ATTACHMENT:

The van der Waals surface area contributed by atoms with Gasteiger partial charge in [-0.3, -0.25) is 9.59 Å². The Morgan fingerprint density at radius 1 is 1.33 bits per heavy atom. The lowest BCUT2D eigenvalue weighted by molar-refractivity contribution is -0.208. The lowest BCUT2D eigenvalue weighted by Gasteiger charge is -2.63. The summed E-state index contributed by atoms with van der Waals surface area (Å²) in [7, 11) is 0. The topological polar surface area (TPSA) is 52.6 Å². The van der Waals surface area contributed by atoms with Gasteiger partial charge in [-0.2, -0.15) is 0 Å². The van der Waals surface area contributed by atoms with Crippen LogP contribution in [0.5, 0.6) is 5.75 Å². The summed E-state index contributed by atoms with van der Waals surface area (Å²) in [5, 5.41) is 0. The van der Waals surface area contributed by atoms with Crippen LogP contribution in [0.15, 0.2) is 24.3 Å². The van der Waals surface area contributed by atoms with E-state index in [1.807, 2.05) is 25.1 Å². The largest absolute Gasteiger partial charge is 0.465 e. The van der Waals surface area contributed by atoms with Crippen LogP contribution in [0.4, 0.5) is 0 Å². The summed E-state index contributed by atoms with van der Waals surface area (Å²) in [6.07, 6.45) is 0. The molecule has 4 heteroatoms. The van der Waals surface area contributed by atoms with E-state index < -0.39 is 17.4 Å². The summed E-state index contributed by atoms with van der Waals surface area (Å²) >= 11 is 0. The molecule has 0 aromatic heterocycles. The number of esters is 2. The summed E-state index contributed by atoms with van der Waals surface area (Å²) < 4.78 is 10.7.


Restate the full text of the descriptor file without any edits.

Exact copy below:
The van der Waals surface area contributed by atoms with Gasteiger partial charge in [-0.3, -0.25) is 9.59 Å². The Morgan fingerprint density at radius 1 is 1.33 bits per heavy atom. The lowest BCUT2D eigenvalue weighted by molar-refractivity contribution is -0.208. The lowest BCUT2D eigenvalue weighted by Gasteiger charge is -2.63. The summed E-state index contributed by atoms with van der Waals surface area (Å²) in [7, 11) is 0. The topological polar surface area (TPSA) is 52.6 Å². The van der Waals surface area contributed by atoms with Gasteiger partial charge in [-0.2, -0.15) is 0 Å². The van der Waals surface area contributed by atoms with Crippen LogP contribution in [0.5, 0.6) is 5.75 Å². The summed E-state index contributed by atoms with van der Waals surface area (Å²) in [5, 5.41) is 0. The van der Waals surface area contributed by atoms with Crippen LogP contribution in [0.15, 0.2) is 24.3 Å². The van der Waals surface area contributed by atoms with E-state index in [1.807, 2.05) is 25.1 Å². The largest absolute Gasteiger partial charge is 0.465 e. The van der Waals surface area contributed by atoms with Crippen LogP contribution in [0.4, 0.5) is 0 Å². The summed E-state index contributed by atoms with van der Waals surface area (Å²) in [6.07, 6.45) is 0. The molecule has 4 heteroatoms. The van der Waals surface area contributed by atoms with E-state index < -0.39 is 17.4 Å². The summed E-state index contributed by atoms with van der Waals surface area (Å²) >= 11 is 0. The molecule has 0 aromatic heterocycles. The number of esters is 2. The summed E-state index contributed by atoms with van der Waals surface area (Å²) < 4.78 is 10.7.